Rehabilitation Principles and Commitments

All mines in the region undertake regular rehabilitation to provide temporary or final cover of land disturbed by mining. However, information about the industry as a whole hasn’t been easy to access or understand.
The joint working group has developed a set of common principles, agreed by the region’s eight coal producers, to drive improvements in the speed of rehabilitation and to provide aggregate data to the community about total land disturbed and rehabilitated.
The Rehabilitation Principles are outlined below, as well as links to individual company reports and aggregated yearly data reported since 2012.

Current Results 

To view an updated progress table along with notes and contextual information regarding the 2019 results, click the link below:

Rehabilitation Industry Principles & Committments - 2019 Results

Previous Results 

Summaries and analysis of previous results is also available to view via the links below:

Rehabilitation Industry Principles & Committments - 2018 Results and Insights

Rehabilitation Industry Principles & Committments - 2017 Results AND Trends


Measuring our progress - Rehabilitation Reporting

A large proportion of the coal mining in the Upper Hunter region is known as ‘open cut’ mining which means that there are areas of disturbed land that must be rehabilitated as part of the mining process.
The Upper Hunter Mining Dialogue Joint Working Group – Land Management has developed a set of principles and commitments that aim to decrease the periods of time that disturbed areas are left without temporary or final cover to minimise any impacts on the landscape or air quality.
This commitment means that each Upper Hunter coal producer will publicly report their progress against the principles each year.  We’ll also compile the total area of land disturbed and rehabilitated each year, which is another first for the industry. 


Annual Upper Hunter Company Rehabilitation Reports

Each year, sites provide a written report to accompany their figures that provides some additional information regarding their rehabilitation practices and priorities over the past reporting year. Please click the link below to access these reports.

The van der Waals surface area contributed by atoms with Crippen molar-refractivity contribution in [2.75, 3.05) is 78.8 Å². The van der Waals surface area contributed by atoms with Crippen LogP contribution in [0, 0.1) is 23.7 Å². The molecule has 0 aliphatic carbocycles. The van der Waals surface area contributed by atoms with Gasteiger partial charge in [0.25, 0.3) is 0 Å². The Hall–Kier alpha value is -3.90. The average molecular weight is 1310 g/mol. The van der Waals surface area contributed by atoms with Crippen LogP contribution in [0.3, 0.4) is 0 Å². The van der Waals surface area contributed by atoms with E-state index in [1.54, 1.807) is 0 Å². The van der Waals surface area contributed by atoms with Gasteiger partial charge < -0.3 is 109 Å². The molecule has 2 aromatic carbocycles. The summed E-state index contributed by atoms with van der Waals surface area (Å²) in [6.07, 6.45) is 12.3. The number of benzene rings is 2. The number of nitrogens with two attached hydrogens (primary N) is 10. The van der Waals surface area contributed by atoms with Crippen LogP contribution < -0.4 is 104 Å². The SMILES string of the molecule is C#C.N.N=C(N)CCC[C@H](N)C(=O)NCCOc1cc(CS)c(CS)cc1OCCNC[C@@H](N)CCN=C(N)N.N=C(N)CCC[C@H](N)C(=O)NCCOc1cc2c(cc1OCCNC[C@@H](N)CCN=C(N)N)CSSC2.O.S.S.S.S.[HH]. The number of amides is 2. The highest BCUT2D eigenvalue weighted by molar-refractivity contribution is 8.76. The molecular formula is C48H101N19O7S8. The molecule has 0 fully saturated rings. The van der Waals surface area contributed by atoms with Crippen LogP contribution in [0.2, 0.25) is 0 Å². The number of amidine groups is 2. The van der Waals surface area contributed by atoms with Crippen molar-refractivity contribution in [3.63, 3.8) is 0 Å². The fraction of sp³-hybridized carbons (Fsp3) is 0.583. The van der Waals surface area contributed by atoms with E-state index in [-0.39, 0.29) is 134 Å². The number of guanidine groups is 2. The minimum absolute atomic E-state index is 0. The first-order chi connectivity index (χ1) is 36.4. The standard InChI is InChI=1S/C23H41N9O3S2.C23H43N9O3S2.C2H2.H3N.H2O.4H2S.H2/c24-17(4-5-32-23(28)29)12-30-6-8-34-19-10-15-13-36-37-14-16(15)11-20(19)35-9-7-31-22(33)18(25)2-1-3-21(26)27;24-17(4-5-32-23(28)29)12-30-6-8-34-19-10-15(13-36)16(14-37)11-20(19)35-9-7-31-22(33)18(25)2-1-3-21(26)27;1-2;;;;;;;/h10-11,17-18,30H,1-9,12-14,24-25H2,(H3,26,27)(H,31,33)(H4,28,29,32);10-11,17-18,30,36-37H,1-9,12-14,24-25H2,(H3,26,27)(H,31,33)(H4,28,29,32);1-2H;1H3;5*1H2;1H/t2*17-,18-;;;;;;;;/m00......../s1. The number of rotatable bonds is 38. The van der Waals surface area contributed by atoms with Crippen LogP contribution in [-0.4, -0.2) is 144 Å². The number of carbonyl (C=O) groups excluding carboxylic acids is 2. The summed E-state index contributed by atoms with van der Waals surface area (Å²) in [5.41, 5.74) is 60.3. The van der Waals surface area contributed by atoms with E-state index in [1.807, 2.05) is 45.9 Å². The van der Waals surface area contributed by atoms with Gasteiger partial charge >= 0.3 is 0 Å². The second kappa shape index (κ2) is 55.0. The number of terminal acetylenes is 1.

Temporary and Final Rehabilitation Principles and Commitments

  1. Include rehabilitation planning in mine planning - Planning for rehabilitation should be integrated into the mine planning process and should include allocating adequate and dedicated resources to achieve the planned rehabilitation outcomes.
  2. Undertake progressive rehabilitation - Companies should undertake rehabilitation progressively, with the objective of ensuring that rehabilitation is as close as possible to active mining. 
  3. Minimise time that disturbed areas are left without vegetation - Companies should actively seek to minimise the time that land is left without cover during mining.  This should include:
    - Taking steps to ensure that rehabilitation is commenced within 12 months of land becoming available for rehabilitation.
    - Utilising methods of temporary rehabilitation[1], such as aerial seeding of overburden and other disturbed areas where permanent rehabilitation has not commenced.
  4. Prioritise areas of rehabilitation and temporary cover to reduce impacts - Companies should prioritise rehabilitation and temporary cover in those areas where leaving land exposed will have the most impact.  The following areas should be considered to have priority:
    - Areas that have the greatest impact on visual amenity, such as areas that face townships, residences, or the highway
    - Areas that have the potential to generate dust leaving the site.
    - Areas that are important for biodiversity, such as rehabilitation adjoining or providing connectivity to remnant vegetation.
  5. Meet target for rehabilitation progress identified in the Mining Operations Plan - Each company should meet the annual target for rehabilitation quantity (area) set in the Mining Operations Plans for each of its mines.
  6. Set quality targets for rehabilitation in the Mining Operations Plan and implement a monitoring program to measure performance - Each company should include quality targets for the various types of rehabilitation in the Mining Operations Plan for each of its mines.  A monitoring program to measure the performance of rehabilitation areas against the quality targets should be implemented at each of its mines.
[1] Temporary rehabilitation describes reshaping, revegetation and other rehabilitation techniques that are used for purposes other than final rehabilitation.  This includes such initiatives as seeding overburden emplacement areas to reduce erosion, which are only temporary.‚Äč